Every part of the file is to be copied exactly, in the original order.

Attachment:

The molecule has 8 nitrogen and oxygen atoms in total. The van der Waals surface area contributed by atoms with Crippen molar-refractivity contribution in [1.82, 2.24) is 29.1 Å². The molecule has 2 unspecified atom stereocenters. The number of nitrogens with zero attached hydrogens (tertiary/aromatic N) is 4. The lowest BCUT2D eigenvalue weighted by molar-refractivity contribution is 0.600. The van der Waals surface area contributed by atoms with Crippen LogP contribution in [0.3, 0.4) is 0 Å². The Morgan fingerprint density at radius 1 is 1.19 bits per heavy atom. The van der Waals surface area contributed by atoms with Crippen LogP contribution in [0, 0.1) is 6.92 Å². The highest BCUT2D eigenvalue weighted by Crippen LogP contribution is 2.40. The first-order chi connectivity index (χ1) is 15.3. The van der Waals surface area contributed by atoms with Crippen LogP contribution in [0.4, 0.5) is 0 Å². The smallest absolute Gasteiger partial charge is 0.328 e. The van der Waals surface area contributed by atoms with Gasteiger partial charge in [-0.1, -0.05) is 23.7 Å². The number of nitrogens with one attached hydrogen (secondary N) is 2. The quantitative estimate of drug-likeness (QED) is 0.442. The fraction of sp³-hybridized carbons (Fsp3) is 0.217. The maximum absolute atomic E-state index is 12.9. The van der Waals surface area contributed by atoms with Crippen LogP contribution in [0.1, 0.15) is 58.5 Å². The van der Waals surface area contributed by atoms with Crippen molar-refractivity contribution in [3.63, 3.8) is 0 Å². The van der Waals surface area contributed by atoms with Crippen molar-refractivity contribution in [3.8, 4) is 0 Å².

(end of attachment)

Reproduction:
The molecule has 8 nitrogen and oxygen atoms in total. The van der Waals surface area contributed by atoms with Crippen molar-refractivity contribution in [1.82, 2.24) is 29.1 Å². The molecule has 2 unspecified atom stereocenters. The number of nitrogens with zero attached hydrogens (tertiary/aromatic N) is 4. The lowest BCUT2D eigenvalue weighted by molar-refractivity contribution is 0.600. The van der Waals surface area contributed by atoms with Crippen LogP contribution in [0.3, 0.4) is 0 Å². The Morgan fingerprint density at radius 1 is 1.19 bits per heavy atom. The van der Waals surface area contributed by atoms with Crippen LogP contribution in [0, 0.1) is 6.92 Å². The highest BCUT2D eigenvalue weighted by Crippen LogP contribution is 2.40. The first-order chi connectivity index (χ1) is 15.3. The van der Waals surface area contributed by atoms with Crippen LogP contribution in [0.4, 0.5) is 0 Å². The smallest absolute Gasteiger partial charge is 0.328 e. The van der Waals surface area contributed by atoms with Gasteiger partial charge in [-0.1, -0.05) is 23.7 Å². The number of nitrogens with one attached hydrogen (secondary N) is 2. The quantitative estimate of drug-likeness (QED) is 0.442. The fraction of sp³-hybridized carbons (Fsp3) is 0.217. The maximum absolute atomic E-state index is 12.9. The van der Waals surface area contributed by atoms with Crippen LogP contribution in [0.1, 0.15) is 58.5 Å². The van der Waals surface area contributed by atoms with Crippen molar-refractivity contribution in [3.63, 3.8) is 0 Å². The van der Waals surface area contributed by atoms with Crippen molar-refractivity contribution in [3.8, 4) is 0 Å².